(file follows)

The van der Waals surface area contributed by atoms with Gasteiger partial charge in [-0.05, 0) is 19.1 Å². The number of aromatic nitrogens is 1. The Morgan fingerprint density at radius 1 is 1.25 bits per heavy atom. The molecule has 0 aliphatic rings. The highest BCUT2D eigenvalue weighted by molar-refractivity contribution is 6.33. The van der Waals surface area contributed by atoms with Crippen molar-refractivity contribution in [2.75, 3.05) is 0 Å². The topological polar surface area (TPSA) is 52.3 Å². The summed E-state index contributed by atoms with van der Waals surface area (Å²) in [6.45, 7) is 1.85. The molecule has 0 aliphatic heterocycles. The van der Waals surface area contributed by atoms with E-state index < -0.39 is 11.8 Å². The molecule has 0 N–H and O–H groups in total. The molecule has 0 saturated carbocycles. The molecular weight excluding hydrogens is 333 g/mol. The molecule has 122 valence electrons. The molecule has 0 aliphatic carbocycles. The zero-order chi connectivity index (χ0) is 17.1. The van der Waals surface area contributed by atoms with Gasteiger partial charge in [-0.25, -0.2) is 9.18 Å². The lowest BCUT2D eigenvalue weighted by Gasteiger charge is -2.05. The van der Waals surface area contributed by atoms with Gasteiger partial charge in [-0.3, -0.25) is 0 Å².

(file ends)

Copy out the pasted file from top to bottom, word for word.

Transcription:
The van der Waals surface area contributed by atoms with Gasteiger partial charge in [-0.05, 0) is 19.1 Å². The number of aromatic nitrogens is 1. The Morgan fingerprint density at radius 1 is 1.25 bits per heavy atom. The molecule has 0 aliphatic rings. The highest BCUT2D eigenvalue weighted by molar-refractivity contribution is 6.33. The van der Waals surface area contributed by atoms with Crippen molar-refractivity contribution in [2.75, 3.05) is 0 Å². The topological polar surface area (TPSA) is 52.3 Å². The summed E-state index contributed by atoms with van der Waals surface area (Å²) in [6.45, 7) is 1.85. The molecule has 0 aliphatic heterocycles. The van der Waals surface area contributed by atoms with E-state index < -0.39 is 11.8 Å². The molecule has 0 N–H and O–H groups in total. The molecule has 0 saturated carbocycles. The molecular weight excluding hydrogens is 333 g/mol. The molecule has 122 valence electrons. The molecule has 0 aliphatic carbocycles. The zero-order chi connectivity index (χ0) is 17.1. The van der Waals surface area contributed by atoms with Gasteiger partial charge in [-0.25, -0.2) is 9.18 Å². The lowest BCUT2D eigenvalue weighted by Gasteiger charge is -2.05. The van der Waals surface area contributed by atoms with Gasteiger partial charge in [-0.3, -0.25) is 0 Å².